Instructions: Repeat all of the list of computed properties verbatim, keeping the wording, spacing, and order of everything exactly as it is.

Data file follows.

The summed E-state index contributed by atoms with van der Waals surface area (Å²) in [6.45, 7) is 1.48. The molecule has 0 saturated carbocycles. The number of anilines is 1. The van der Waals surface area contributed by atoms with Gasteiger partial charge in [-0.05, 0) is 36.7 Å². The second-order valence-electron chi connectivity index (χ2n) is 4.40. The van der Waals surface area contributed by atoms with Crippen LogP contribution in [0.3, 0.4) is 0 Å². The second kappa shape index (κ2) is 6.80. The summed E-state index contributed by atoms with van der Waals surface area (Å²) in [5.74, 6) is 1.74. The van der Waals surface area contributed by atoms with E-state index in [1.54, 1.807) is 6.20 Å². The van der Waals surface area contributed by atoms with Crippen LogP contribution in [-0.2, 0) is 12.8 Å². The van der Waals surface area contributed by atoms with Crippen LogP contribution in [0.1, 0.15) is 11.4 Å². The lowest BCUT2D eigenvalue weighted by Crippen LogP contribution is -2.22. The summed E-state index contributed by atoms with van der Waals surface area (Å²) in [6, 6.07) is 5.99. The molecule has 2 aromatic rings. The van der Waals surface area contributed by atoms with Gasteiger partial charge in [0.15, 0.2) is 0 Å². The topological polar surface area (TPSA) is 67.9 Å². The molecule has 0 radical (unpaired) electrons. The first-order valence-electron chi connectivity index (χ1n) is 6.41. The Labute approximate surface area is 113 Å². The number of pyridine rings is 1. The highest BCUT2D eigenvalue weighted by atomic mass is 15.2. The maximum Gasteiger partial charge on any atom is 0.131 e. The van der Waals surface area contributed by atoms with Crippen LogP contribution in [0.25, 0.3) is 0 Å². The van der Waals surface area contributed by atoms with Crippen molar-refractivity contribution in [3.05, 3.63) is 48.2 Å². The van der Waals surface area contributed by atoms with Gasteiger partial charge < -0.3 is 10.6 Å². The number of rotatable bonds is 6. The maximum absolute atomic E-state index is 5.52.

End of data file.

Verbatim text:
The summed E-state index contributed by atoms with van der Waals surface area (Å²) in [6.45, 7) is 1.48. The molecule has 0 saturated carbocycles. The number of anilines is 1. The van der Waals surface area contributed by atoms with Gasteiger partial charge in [-0.05, 0) is 36.7 Å². The second-order valence-electron chi connectivity index (χ2n) is 4.40. The van der Waals surface area contributed by atoms with Crippen LogP contribution in [0.3, 0.4) is 0 Å². The second kappa shape index (κ2) is 6.80. The summed E-state index contributed by atoms with van der Waals surface area (Å²) in [5.74, 6) is 1.74. The van der Waals surface area contributed by atoms with E-state index in [1.54, 1.807) is 6.20 Å². The van der Waals surface area contributed by atoms with Crippen LogP contribution in [-0.2, 0) is 12.8 Å². The van der Waals surface area contributed by atoms with Crippen LogP contribution in [0.1, 0.15) is 11.4 Å². The lowest BCUT2D eigenvalue weighted by Crippen LogP contribution is -2.22. The summed E-state index contributed by atoms with van der Waals surface area (Å²) in [6, 6.07) is 5.99. The molecule has 2 aromatic rings. The van der Waals surface area contributed by atoms with Gasteiger partial charge in [0.15, 0.2) is 0 Å². The topological polar surface area (TPSA) is 67.9 Å². The molecule has 0 radical (unpaired) electrons. The first-order valence-electron chi connectivity index (χ1n) is 6.41. The Labute approximate surface area is 113 Å². The number of pyridine rings is 1. The highest BCUT2D eigenvalue weighted by atomic mass is 15.2. The maximum Gasteiger partial charge on any atom is 0.131 e. The van der Waals surface area contributed by atoms with Crippen LogP contribution in [0.25, 0.3) is 0 Å². The van der Waals surface area contributed by atoms with Crippen molar-refractivity contribution in [3.05, 3.63) is 48.2 Å². The van der Waals surface area contributed by atoms with Gasteiger partial charge < -0.3 is 10.6 Å². The number of rotatable bonds is 6. The maximum absolute atomic E-state index is 5.52.